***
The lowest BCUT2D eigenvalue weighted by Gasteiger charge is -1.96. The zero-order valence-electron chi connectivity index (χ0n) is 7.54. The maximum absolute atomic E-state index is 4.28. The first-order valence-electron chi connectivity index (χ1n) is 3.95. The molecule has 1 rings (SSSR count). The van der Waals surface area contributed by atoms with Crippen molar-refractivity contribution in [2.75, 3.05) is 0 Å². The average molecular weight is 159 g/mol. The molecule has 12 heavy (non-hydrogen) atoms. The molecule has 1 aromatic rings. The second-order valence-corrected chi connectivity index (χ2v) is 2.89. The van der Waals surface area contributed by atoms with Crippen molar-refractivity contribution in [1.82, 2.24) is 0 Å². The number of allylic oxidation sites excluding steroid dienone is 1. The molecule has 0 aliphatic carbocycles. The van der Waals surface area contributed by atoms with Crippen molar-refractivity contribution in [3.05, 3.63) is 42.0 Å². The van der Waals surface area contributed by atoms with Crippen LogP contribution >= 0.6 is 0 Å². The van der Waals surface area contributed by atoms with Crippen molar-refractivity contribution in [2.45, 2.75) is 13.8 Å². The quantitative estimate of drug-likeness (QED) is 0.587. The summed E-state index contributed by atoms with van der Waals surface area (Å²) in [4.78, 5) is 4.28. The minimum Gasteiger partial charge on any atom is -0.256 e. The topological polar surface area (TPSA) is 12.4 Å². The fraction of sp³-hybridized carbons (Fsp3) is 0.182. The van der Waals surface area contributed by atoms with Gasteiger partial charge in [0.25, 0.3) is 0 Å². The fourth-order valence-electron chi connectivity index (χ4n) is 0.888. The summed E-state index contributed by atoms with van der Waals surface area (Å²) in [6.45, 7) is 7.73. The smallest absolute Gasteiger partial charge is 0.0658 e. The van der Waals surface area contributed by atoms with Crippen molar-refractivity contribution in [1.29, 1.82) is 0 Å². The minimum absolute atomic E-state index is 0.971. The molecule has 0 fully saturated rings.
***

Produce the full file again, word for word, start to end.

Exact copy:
The lowest BCUT2D eigenvalue weighted by Gasteiger charge is -1.96. The zero-order valence-electron chi connectivity index (χ0n) is 7.54. The maximum absolute atomic E-state index is 4.28. The first-order valence-electron chi connectivity index (χ1n) is 3.95. The molecule has 1 rings (SSSR count). The van der Waals surface area contributed by atoms with Crippen molar-refractivity contribution in [2.75, 3.05) is 0 Å². The average molecular weight is 159 g/mol. The molecule has 12 heavy (non-hydrogen) atoms. The molecule has 1 aromatic rings. The second-order valence-corrected chi connectivity index (χ2v) is 2.89. The van der Waals surface area contributed by atoms with Crippen molar-refractivity contribution in [1.82, 2.24) is 0 Å². The number of allylic oxidation sites excluding steroid dienone is 1. The molecule has 0 aliphatic carbocycles. The van der Waals surface area contributed by atoms with Crippen molar-refractivity contribution in [3.05, 3.63) is 42.0 Å². The van der Waals surface area contributed by atoms with Crippen LogP contribution >= 0.6 is 0 Å². The van der Waals surface area contributed by atoms with Crippen molar-refractivity contribution in [2.45, 2.75) is 13.8 Å². The quantitative estimate of drug-likeness (QED) is 0.587. The summed E-state index contributed by atoms with van der Waals surface area (Å²) in [4.78, 5) is 4.28. The minimum Gasteiger partial charge on any atom is -0.256 e. The topological polar surface area (TPSA) is 12.4 Å². The fraction of sp³-hybridized carbons (Fsp3) is 0.182. The van der Waals surface area contributed by atoms with Gasteiger partial charge in [0.25, 0.3) is 0 Å². The fourth-order valence-electron chi connectivity index (χ4n) is 0.888. The summed E-state index contributed by atoms with van der Waals surface area (Å²) in [6.45, 7) is 7.73. The smallest absolute Gasteiger partial charge is 0.0658 e. The van der Waals surface area contributed by atoms with Crippen molar-refractivity contribution in [1.29, 1.82) is 0 Å². The minimum absolute atomic E-state index is 0.971. The molecule has 0 fully saturated rings.